THE DOCTOR IS IN! REMOTE STARTER, ALARM & KEYLESS ENTRY TROUBLESHOOTING BLOG
REPORT YOUR REMOTE STARTER, KEYLESS ENTRY or ALARM PROBLEMS HERE!
Read about common and not-so-common problems experienced with remote starters, car alarms and keyless entry systems.
Having a problem with a remote starter installation? Purchased a vehicle with an existing system and having some problems with it? Need a little direction or advice? Report your situation to us and we will be happy to try to help! With 30 years of installing car alarms and remote starter systems, there's a good chance we have seen the same problem before and can provide some recommendations and/or the fix you're looking for.
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Reported Problem:Aftermarket Kill-Switch. No Power Reaches Starter Motor when trying to Crank/Start (all other functions on the vehicle work fine):
We get this call periodically, especially when after someone has purchased a used vehicle with no knowledge of an alarm system even being on it and no remotes came with the vehicle:
Commonly known to happen on aftermarket alarm systems when a remote transmitter (a.k.a. FOB) is lost or broken. Normally before the vehicle is entered the unlock or disarm button on the remote is pressed which unlocks the vehicle's doors while at the same time disengages the system's internal or external anti-theft starter-kill circuit (a.k.a. kill-switch).
This can cause a problem after the remotes are lost or broken if the system was last locked/armed with the remote before the remote was lost or broken and you are now entering the vehicle using a key. Or the vehicle was serviced and the service required disconnecting the vehicle's battery and upon reconnecting the vehicle's battery, the alarm triggered (main reason why to always have a spare remote).
Without a working remote the only way to fix the problem will be to get to the wiring from the system that's stopping power from reaching the vehicle's starter motor. This almost always requires dropping down the vehicle's knee-bolster panel (the panel that's directly across from your knees when your sitting in the driver's seat) and locating the aftermarket system's main control module.
After the system's main control module is found you will want to look on the module for the brand and model numbers on it. Most system module's will have this information on it, but not all. Knowing the brand and model of system will make it easier to find out what type of anti-theft circuit the system has. If your module doesn't't have any descriptions as to what the brand and/or model it is, not all is lost. There's commonly only 2 types of aftermarket anti-theft circuit designs, internal and external.
If you have a system with an internal (or built-in) starter-defeat circuit (usually found on older systems) you will find 2 wires of the same gauge (size or thickness) and color (one of the two wires may have a color trace or stripe on it). Commonly these wires will be found running into a separate plug on the module or at least side-by-side when found mixed in with other wiring running into the module. But again, they are going to be the same color and gauge no matter how they are found. When you think you found these wires, one way to test to see if you found the correct wires is using an appropriate 12V test probe connected to chassis ground, only one of the two wires will show momentary +12V power only when you try to start the vehicle, the other will show no changes.
After confirmation simple apply a jumper across these two wires so the power from the one wire will reach the other wire during starting of the vehicle. Finally, if the alarm also keeps sounding, just look for some inline fuses on some of the system's wiring and pull them out. Now you can leave the system like this until you get a new remote without having any further starting problems or the alarm triggering.
Now on system's with external starter defeat circuits you will commonly find an external automotive relay with just one wire running from the system to the relay harness. This one wire from the system is the output that is triggering the starter-defeat relay when the alarm is triggered and preventing the vehicle from starting. Commonly found on most systems as a thin gauge Solid ORANGE wire, all that is required is to cut this wire in half then, as with the internal relay types, locate any fuses to the system and pull them out to prevent the system from sounding/triggering.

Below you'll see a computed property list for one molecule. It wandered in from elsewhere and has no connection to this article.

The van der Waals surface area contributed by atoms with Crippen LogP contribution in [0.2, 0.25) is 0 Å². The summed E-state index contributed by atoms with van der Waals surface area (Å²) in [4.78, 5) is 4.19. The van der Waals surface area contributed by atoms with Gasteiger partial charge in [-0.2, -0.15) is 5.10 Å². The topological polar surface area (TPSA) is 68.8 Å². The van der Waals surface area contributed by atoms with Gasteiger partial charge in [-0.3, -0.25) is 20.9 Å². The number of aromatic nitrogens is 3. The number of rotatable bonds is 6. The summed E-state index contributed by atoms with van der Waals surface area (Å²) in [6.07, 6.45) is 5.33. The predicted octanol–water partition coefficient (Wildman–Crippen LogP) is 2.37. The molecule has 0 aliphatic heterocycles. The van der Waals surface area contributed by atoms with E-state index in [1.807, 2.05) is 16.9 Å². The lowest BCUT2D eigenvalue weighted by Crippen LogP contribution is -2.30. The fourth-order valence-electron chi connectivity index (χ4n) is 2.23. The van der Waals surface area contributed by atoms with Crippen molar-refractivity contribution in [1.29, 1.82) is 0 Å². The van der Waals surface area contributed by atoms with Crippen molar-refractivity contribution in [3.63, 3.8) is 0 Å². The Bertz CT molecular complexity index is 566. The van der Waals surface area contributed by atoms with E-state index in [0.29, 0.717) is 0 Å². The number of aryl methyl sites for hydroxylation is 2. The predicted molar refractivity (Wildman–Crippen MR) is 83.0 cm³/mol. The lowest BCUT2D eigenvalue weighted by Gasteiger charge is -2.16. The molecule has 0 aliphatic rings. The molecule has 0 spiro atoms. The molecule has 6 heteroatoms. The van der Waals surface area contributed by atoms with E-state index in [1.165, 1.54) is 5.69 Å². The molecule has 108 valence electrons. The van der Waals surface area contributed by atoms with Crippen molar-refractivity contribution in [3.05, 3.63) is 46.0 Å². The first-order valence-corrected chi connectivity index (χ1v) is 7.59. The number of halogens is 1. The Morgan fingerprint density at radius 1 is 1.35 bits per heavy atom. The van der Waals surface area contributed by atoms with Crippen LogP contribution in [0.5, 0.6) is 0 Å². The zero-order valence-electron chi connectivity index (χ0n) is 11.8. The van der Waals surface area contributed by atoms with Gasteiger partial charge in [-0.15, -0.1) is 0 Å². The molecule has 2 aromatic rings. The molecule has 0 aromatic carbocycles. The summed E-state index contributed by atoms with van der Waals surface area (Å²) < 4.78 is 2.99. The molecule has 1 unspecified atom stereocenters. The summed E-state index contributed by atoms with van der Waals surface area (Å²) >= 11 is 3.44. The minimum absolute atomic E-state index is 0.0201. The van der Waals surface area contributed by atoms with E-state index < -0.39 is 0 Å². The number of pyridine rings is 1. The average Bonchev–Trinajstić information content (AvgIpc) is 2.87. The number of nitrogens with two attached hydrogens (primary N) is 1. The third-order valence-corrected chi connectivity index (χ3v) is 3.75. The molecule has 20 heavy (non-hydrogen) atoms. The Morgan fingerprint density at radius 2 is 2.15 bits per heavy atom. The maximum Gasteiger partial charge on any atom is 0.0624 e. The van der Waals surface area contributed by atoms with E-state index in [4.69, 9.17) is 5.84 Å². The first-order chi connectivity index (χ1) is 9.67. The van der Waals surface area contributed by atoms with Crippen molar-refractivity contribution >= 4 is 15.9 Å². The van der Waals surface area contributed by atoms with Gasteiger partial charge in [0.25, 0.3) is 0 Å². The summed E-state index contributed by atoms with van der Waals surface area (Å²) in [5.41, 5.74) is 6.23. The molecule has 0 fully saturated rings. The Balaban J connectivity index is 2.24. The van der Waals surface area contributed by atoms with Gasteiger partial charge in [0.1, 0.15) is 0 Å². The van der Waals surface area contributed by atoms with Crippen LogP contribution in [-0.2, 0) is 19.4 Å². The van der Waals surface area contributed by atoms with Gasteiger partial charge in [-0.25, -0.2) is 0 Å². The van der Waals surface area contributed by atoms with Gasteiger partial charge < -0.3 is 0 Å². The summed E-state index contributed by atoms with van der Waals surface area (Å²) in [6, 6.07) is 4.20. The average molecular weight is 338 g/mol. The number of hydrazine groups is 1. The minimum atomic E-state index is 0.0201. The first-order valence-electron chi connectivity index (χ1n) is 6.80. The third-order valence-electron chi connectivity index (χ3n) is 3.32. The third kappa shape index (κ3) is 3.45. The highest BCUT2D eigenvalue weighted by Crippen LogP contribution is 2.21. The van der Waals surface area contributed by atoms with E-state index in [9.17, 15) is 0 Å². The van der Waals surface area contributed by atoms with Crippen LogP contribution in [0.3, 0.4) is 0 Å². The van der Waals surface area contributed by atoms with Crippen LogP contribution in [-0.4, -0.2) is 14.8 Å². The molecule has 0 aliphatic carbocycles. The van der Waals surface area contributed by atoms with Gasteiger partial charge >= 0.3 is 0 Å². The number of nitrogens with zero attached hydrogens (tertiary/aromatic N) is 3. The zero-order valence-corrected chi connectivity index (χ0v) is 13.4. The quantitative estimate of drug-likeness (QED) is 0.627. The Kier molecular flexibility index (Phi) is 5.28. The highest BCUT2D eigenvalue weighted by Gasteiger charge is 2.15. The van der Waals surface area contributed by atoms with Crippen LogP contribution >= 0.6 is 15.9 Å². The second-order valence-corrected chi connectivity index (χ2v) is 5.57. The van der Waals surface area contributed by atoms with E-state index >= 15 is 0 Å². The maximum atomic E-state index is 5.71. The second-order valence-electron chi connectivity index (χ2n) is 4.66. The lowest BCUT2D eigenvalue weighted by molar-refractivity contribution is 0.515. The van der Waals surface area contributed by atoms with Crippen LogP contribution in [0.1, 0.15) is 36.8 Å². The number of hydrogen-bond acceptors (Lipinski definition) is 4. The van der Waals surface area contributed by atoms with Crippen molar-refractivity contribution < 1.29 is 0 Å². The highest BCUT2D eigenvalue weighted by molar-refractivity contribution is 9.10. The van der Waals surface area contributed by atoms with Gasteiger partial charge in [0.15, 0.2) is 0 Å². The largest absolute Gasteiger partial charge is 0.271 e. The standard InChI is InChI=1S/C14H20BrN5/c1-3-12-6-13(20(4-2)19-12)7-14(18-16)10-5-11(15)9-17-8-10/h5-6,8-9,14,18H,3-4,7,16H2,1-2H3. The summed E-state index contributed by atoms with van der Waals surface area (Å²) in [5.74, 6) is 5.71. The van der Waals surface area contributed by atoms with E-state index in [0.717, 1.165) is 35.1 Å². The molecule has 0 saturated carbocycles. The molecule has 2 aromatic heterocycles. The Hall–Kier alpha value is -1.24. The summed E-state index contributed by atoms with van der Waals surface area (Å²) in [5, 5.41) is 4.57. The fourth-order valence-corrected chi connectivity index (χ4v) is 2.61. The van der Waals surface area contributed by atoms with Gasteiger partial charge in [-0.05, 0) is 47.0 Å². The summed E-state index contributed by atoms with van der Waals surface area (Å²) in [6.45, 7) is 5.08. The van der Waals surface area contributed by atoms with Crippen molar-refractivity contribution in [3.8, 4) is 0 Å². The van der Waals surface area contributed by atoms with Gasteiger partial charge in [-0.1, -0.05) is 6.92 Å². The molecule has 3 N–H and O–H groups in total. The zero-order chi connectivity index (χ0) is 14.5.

Reported Problem: My Remote Car Starter Won't Start!
We get this report almost daily but the main problem is when reported we to be supplied with just a little bit more details. Lets explain; First there's dozens of different situations that can cause a remote starter system to stop functioning properly so the more details you can supply the better so we can pin-point what may be causing the problem and what's not causing the problem.
Details like, what other features does your system have? Does it have keyless entry also? If so, does that feature on the remote work? What about having a 2nd remote, does your 2nd remote get the same response? Did you notice if you get any response from the vehicle when you try to activate the remote starter, like just the parking lights flashing? Or does it turn the ignition on but doesn't crank? Or does crank but doesn't start or starts and then stalls? Or lastly but not final, are you just not getting any response at all from the vehicle when you try to use your remote?...
As you can see this list can go on quite a bit. And sometimes the fix can be as simple as somehow the system was put in valet mode or a worn out button on the remote, or even just the battery in the remote needs replacing. Then sometime's (commonly after after the vehicle was serviced) the system lost it's programming and may need to be taken into a service facility for reprogramming. But regardless of the problem, your probably not going to get to many answers typing in the general term "remote car starter won't start" into Google (unless we pop up!). There's not only 100 different brands and models of remote starters out there, there's even more websites that sell them, and only a handful of those website's can actually supply tech support.
When you do find someone to assist you, have a remote in hand, any information you have on the system that's installed in your vehicle (e.g. brand and model of system) and all the details as to what the system and vehicle is doing or not doing.
In any situation where the Flashlogic module does not program properly due to a mistake made during the programming procedure or from a faulty or wrong connection or servicing of the vehicle, it is required to reset and reprogram the Flashlogic module to the vehicle using the procedure below:
Step 1: Unplug all harnesses away from the Flashlogic module making sure you unplug the black 4-pin plug last:
Step 2: First, Press & hold in the small black push button on the Flashlogic module, while still holding in the button, plug in just the black 4-pin plug: Response: The LED on the Flashlogic module will begin flashing RED when this is seen release the button: Response: The LED will turn ON Solid RED for a few seconds then turn OFF, after this is seen, plug in the remaining harnesses to the Flashlogic module: